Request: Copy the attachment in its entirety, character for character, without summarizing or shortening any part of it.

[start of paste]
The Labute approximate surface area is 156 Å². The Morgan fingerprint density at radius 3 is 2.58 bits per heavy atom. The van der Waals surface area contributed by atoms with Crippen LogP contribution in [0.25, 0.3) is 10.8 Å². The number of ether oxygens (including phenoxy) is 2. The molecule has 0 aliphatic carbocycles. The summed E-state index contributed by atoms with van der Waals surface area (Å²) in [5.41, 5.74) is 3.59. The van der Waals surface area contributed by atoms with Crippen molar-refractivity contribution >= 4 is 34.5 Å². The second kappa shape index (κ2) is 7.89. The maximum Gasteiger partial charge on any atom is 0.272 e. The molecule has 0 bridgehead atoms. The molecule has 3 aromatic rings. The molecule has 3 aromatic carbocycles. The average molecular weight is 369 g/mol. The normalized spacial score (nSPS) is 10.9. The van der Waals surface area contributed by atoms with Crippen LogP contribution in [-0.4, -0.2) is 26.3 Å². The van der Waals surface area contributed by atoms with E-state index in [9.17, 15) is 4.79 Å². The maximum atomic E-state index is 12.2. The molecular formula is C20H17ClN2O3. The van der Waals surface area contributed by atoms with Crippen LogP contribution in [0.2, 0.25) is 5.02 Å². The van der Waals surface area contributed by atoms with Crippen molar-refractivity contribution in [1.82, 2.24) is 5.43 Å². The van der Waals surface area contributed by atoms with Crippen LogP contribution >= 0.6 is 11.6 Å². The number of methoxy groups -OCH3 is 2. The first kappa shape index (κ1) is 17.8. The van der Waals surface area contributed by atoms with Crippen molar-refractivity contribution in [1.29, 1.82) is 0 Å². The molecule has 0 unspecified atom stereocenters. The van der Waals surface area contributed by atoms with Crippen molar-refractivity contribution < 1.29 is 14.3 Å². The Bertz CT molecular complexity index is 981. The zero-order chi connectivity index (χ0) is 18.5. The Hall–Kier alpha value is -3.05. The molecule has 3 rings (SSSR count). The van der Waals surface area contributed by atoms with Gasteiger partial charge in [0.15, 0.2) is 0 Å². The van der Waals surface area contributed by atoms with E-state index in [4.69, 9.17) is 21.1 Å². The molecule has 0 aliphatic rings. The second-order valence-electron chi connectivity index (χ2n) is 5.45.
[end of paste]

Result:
The Labute approximate surface area is 156 Å². The Morgan fingerprint density at radius 3 is 2.58 bits per heavy atom. The van der Waals surface area contributed by atoms with Crippen LogP contribution in [0.25, 0.3) is 10.8 Å². The number of ether oxygens (including phenoxy) is 2. The molecule has 0 aliphatic carbocycles. The summed E-state index contributed by atoms with van der Waals surface area (Å²) in [5.41, 5.74) is 3.59. The van der Waals surface area contributed by atoms with Crippen molar-refractivity contribution >= 4 is 34.5 Å². The second kappa shape index (κ2) is 7.89. The maximum Gasteiger partial charge on any atom is 0.272 e. The molecule has 0 bridgehead atoms. The molecule has 3 aromatic rings. The molecule has 3 aromatic carbocycles. The average molecular weight is 369 g/mol. The normalized spacial score (nSPS) is 10.9. The van der Waals surface area contributed by atoms with Crippen LogP contribution in [-0.4, -0.2) is 26.3 Å². The van der Waals surface area contributed by atoms with E-state index in [9.17, 15) is 4.79 Å². The maximum atomic E-state index is 12.2. The molecular formula is C20H17ClN2O3. The van der Waals surface area contributed by atoms with Crippen LogP contribution in [0.2, 0.25) is 5.02 Å². The van der Waals surface area contributed by atoms with Crippen molar-refractivity contribution in [1.82, 2.24) is 5.43 Å². The van der Waals surface area contributed by atoms with Crippen LogP contribution >= 0.6 is 11.6 Å². The number of methoxy groups -OCH3 is 2. The first kappa shape index (κ1) is 17.8. The van der Waals surface area contributed by atoms with Crippen molar-refractivity contribution in [1.29, 1.82) is 0 Å². The molecule has 0 unspecified atom stereocenters. The van der Waals surface area contributed by atoms with Crippen molar-refractivity contribution < 1.29 is 14.3 Å². The Bertz CT molecular complexity index is 981. The zero-order chi connectivity index (χ0) is 18.5. The Hall–Kier alpha value is -3.05. The molecule has 3 rings (SSSR count). The van der Waals surface area contributed by atoms with Gasteiger partial charge in [0.15, 0.2) is 0 Å². The van der Waals surface area contributed by atoms with E-state index in [4.69, 9.17) is 21.1 Å². The molecule has 0 aliphatic rings. The second-order valence-electron chi connectivity index (χ2n) is 5.45.